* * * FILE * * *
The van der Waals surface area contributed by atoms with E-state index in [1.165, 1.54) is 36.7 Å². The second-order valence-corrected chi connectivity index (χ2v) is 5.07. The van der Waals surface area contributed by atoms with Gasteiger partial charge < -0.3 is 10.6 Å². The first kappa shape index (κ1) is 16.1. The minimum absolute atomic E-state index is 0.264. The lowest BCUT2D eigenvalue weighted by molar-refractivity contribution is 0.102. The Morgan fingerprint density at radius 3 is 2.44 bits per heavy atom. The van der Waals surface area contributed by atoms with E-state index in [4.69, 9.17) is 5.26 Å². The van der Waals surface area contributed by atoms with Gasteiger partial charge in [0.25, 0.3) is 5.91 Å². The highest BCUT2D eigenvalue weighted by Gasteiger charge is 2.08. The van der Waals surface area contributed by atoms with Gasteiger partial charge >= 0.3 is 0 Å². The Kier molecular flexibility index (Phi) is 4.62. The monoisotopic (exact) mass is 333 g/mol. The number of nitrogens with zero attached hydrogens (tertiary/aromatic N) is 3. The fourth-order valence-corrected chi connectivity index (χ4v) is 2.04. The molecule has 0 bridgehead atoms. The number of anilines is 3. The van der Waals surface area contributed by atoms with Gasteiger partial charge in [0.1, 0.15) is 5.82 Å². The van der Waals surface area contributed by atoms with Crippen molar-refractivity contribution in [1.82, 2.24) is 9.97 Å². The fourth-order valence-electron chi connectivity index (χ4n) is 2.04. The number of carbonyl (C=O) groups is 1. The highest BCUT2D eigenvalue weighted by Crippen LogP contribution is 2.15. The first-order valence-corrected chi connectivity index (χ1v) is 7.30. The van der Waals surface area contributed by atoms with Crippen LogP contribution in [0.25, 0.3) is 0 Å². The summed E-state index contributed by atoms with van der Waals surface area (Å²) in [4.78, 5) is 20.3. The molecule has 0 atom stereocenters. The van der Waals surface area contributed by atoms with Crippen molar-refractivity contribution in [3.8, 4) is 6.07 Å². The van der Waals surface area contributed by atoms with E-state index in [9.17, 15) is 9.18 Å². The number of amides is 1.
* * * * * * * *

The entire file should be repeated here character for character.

The van der Waals surface area contributed by atoms with E-state index in [1.165, 1.54) is 36.7 Å². The second-order valence-corrected chi connectivity index (χ2v) is 5.07. The van der Waals surface area contributed by atoms with Gasteiger partial charge < -0.3 is 10.6 Å². The first kappa shape index (κ1) is 16.1. The minimum absolute atomic E-state index is 0.264. The lowest BCUT2D eigenvalue weighted by molar-refractivity contribution is 0.102. The Morgan fingerprint density at radius 3 is 2.44 bits per heavy atom. The van der Waals surface area contributed by atoms with E-state index in [4.69, 9.17) is 5.26 Å². The van der Waals surface area contributed by atoms with Gasteiger partial charge in [0.25, 0.3) is 5.91 Å². The highest BCUT2D eigenvalue weighted by Gasteiger charge is 2.08. The van der Waals surface area contributed by atoms with Gasteiger partial charge >= 0.3 is 0 Å². The Kier molecular flexibility index (Phi) is 4.62. The monoisotopic (exact) mass is 333 g/mol. The number of nitrogens with zero attached hydrogens (tertiary/aromatic N) is 3. The fourth-order valence-corrected chi connectivity index (χ4v) is 2.04. The molecule has 0 bridgehead atoms. The number of anilines is 3. The van der Waals surface area contributed by atoms with Gasteiger partial charge in [0.1, 0.15) is 5.82 Å². The van der Waals surface area contributed by atoms with Crippen molar-refractivity contribution in [1.82, 2.24) is 9.97 Å². The fourth-order valence-electron chi connectivity index (χ4n) is 2.04. The number of carbonyl (C=O) groups is 1. The highest BCUT2D eigenvalue weighted by Crippen LogP contribution is 2.15. The first-order valence-corrected chi connectivity index (χ1v) is 7.30. The van der Waals surface area contributed by atoms with Crippen LogP contribution in [0.25, 0.3) is 0 Å². The summed E-state index contributed by atoms with van der Waals surface area (Å²) in [4.78, 5) is 20.3. The molecule has 0 atom stereocenters. The van der Waals surface area contributed by atoms with Crippen molar-refractivity contribution in [3.8, 4) is 6.07 Å². The van der Waals surface area contributed by atoms with E-state index in [9.17, 15) is 9.18 Å². The number of amides is 1.